Primary human endometrial stromal cells were isolated from endometrial biopsies of fertile women and immortalized by stable transfection of a gene coding for an essential catalytic protein subunit of human telomerase reverse transcriptase (Krikun et al., 2004). These telomerase-expressing stromal cells (termed HESC-T) were stably transfected with retroviral vectors expressing Cx43 small interfering RNA (siRNA) and a control Cx43 non-silencing sequence (Shao et al., 2005). The siRNA insert-containing retroviral vectors were first transduced into PT67 retro-packaging cells (BD Biosciences) to generate infectious viral particle-containing supernatant. Filtered supernatants were then used to infect HESC-T cells and the infected cells selected in media containing 50 µg/ml hygromycin. Cells transfected with a control non-silencing siRNA and Cx43 siRNA are designated as HESC-TC and HESC-T3, respectively. The cells were grown in DMEM/F-12 medium containing 5% charcoal-stripped FBS. To induce in vitro decidualization, the cells were treated with or without a hormone cocktail containing 1 nM E, 1 mM P and 0.5 mM 8-bromo-cAMP for 7–11 days. Cell culture supernatants were collected, and prolactin and VEGF were measured using standardized ELISA kits. Three independent experiments were performed to assure reproducibility and the data are presented as mean±s.d. Comparisons between HESC-TC and HESC-T3 cells were made using two-tailed Student’s t-tests, with a significance threshold set at P=0.05.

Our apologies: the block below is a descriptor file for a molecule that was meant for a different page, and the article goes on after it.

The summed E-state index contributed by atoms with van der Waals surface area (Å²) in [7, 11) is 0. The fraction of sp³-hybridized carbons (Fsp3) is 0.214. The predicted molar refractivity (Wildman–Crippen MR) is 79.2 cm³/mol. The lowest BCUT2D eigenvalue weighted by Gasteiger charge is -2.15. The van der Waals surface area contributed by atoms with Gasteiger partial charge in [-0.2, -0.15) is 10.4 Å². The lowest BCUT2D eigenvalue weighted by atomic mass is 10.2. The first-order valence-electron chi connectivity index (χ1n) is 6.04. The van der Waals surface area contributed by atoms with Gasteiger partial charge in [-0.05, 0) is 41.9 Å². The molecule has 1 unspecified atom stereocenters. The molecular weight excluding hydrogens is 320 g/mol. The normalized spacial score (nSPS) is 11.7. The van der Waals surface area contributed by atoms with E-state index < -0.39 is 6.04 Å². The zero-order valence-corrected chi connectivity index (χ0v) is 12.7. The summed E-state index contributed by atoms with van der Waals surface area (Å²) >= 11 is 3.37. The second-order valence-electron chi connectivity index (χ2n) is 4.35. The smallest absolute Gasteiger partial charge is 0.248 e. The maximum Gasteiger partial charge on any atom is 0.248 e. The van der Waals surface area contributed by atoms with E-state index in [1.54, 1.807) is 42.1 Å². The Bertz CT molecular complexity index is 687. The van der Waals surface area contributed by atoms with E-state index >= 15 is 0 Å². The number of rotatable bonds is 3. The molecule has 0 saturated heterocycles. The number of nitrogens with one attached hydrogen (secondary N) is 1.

Donor cells were double labeled with the fluorescent dyes calcein (gap junction permeable dye) and Dil (gap junction impermeable dye). These cells were then placed in contact with unloaded cells in a monolayer. Dye transfer was visualized after 2 hours. The cells that fluoresce both green (calcein) and red (Dil) are the dual-loaded donor cells, whereas those fluorescing only green were originally unlabeled in the monolayer and now demonstrate functional coupling.
To identify steroid-regulated gene networks with functional relevance in implantation, we used a delayed implantation mouse model in which implantation is induced by an acute administration of E to ovariectomized pregnant mice maintained in the presence of P (Yoshinaga and Adams, 1966; Gidley-Baird, 1981). This hormonal profile mimics the transient preimplantation surge of E that is essential for implantation in the rodents. Gene expression profiling using Affymetrix mouse microarrays (430 2.0 Array) revealed that connexin 43 (Cx43), also known as gap junction protein alpha 1 (Gja1), is one of the many genes whose expression is altered in P-primed uteri in response to E (Mantena et al., 2006) (M.K.B. and I.C.B., unpublished). The connexins are a family of transmembrane proteins that form hexameric assemblies in the plasma membrane to create gap junctions, regulating intercellular communication. Cx43 is the principal and most well-studied component of the gap junctions (Kumar and Gilula, 1996; Bruzzone et al., 1996).